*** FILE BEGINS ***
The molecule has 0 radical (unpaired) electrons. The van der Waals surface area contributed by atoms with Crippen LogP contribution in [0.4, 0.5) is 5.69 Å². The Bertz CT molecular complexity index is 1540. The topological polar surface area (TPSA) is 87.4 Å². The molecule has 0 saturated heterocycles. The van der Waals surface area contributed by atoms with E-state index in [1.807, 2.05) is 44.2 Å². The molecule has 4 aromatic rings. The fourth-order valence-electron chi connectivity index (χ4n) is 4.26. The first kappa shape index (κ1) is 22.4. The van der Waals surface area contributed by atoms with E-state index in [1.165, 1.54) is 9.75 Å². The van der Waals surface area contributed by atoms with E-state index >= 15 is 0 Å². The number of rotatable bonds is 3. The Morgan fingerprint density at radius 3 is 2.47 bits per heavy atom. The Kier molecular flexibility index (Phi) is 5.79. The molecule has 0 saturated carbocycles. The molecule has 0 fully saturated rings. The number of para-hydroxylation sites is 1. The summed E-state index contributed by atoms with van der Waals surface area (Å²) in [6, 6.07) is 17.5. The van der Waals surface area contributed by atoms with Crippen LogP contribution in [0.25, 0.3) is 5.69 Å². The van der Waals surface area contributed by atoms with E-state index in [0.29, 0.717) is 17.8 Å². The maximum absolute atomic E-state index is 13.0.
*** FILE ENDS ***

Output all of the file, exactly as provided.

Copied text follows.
The molecule has 0 radical (unpaired) electrons. The van der Waals surface area contributed by atoms with Crippen LogP contribution in [0.4, 0.5) is 5.69 Å². The Bertz CT molecular complexity index is 1540. The topological polar surface area (TPSA) is 87.4 Å². The molecule has 0 saturated heterocycles. The van der Waals surface area contributed by atoms with E-state index in [1.807, 2.05) is 44.2 Å². The molecule has 4 aromatic rings. The fourth-order valence-electron chi connectivity index (χ4n) is 4.26. The first kappa shape index (κ1) is 22.4. The van der Waals surface area contributed by atoms with E-state index in [1.165, 1.54) is 9.75 Å². The van der Waals surface area contributed by atoms with E-state index >= 15 is 0 Å². The number of rotatable bonds is 3. The Morgan fingerprint density at radius 3 is 2.47 bits per heavy atom. The Kier molecular flexibility index (Phi) is 5.79. The molecule has 0 saturated carbocycles. The molecule has 0 fully saturated rings. The number of para-hydroxylation sites is 1. The summed E-state index contributed by atoms with van der Waals surface area (Å²) in [6, 6.07) is 17.5. The van der Waals surface area contributed by atoms with Crippen LogP contribution in [0.25, 0.3) is 5.69 Å². The van der Waals surface area contributed by atoms with E-state index in [0.29, 0.717) is 17.8 Å². The maximum absolute atomic E-state index is 13.0.